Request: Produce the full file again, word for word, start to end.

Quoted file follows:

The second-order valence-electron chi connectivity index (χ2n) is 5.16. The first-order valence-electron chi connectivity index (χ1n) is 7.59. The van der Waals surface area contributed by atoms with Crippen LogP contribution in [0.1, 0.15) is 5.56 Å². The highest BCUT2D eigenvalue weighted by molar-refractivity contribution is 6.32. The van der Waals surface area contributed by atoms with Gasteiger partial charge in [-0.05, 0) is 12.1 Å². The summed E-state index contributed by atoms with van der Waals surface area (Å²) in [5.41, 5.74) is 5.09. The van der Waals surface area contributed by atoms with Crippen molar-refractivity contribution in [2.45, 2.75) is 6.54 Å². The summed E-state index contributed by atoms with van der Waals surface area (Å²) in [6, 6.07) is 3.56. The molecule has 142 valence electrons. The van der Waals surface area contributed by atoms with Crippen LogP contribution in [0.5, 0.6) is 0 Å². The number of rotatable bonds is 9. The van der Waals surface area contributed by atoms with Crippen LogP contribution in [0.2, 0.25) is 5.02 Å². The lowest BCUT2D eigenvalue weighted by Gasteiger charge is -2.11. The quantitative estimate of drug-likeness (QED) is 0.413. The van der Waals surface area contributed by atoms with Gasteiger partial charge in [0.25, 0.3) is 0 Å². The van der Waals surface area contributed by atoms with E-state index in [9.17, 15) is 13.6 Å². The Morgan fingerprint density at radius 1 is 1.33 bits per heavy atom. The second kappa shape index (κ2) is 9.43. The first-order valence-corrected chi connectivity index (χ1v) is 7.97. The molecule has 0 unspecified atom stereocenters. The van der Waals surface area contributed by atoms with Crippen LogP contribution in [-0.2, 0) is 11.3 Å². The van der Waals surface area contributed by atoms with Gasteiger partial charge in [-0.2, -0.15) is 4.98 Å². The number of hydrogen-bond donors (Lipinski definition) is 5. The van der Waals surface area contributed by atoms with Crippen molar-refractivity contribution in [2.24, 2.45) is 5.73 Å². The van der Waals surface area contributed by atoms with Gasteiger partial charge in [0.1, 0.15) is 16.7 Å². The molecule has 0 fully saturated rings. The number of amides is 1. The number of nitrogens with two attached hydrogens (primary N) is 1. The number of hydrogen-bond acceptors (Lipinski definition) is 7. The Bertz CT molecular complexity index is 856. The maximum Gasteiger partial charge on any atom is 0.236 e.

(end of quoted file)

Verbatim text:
The second-order valence-electron chi connectivity index (χ2n) is 5.16. The first-order valence-electron chi connectivity index (χ1n) is 7.59. The van der Waals surface area contributed by atoms with Crippen LogP contribution in [0.1, 0.15) is 5.56 Å². The highest BCUT2D eigenvalue weighted by molar-refractivity contribution is 6.32. The van der Waals surface area contributed by atoms with Gasteiger partial charge in [-0.05, 0) is 12.1 Å². The summed E-state index contributed by atoms with van der Waals surface area (Å²) in [5.41, 5.74) is 5.09. The van der Waals surface area contributed by atoms with Crippen molar-refractivity contribution in [2.45, 2.75) is 6.54 Å². The summed E-state index contributed by atoms with van der Waals surface area (Å²) in [6, 6.07) is 3.56. The molecule has 142 valence electrons. The van der Waals surface area contributed by atoms with Crippen LogP contribution in [0.5, 0.6) is 0 Å². The number of rotatable bonds is 9. The van der Waals surface area contributed by atoms with Crippen LogP contribution in [0.2, 0.25) is 5.02 Å². The lowest BCUT2D eigenvalue weighted by Gasteiger charge is -2.11. The quantitative estimate of drug-likeness (QED) is 0.413. The van der Waals surface area contributed by atoms with Gasteiger partial charge in [0.25, 0.3) is 0 Å². The van der Waals surface area contributed by atoms with E-state index in [9.17, 15) is 13.6 Å². The Morgan fingerprint density at radius 1 is 1.33 bits per heavy atom. The second kappa shape index (κ2) is 9.43. The first-order valence-corrected chi connectivity index (χ1v) is 7.97. The molecule has 0 unspecified atom stereocenters. The van der Waals surface area contributed by atoms with Crippen LogP contribution in [-0.2, 0) is 11.3 Å². The van der Waals surface area contributed by atoms with Gasteiger partial charge in [-0.2, -0.15) is 4.98 Å². The number of hydrogen-bond donors (Lipinski definition) is 5. The van der Waals surface area contributed by atoms with Crippen molar-refractivity contribution in [2.24, 2.45) is 5.73 Å². The van der Waals surface area contributed by atoms with Gasteiger partial charge in [0.1, 0.15) is 16.7 Å². The molecule has 0 fully saturated rings. The number of amides is 1. The number of nitrogens with two attached hydrogens (primary N) is 1. The number of hydrogen-bond acceptors (Lipinski definition) is 7. The Bertz CT molecular complexity index is 856. The maximum Gasteiger partial charge on any atom is 0.236 e.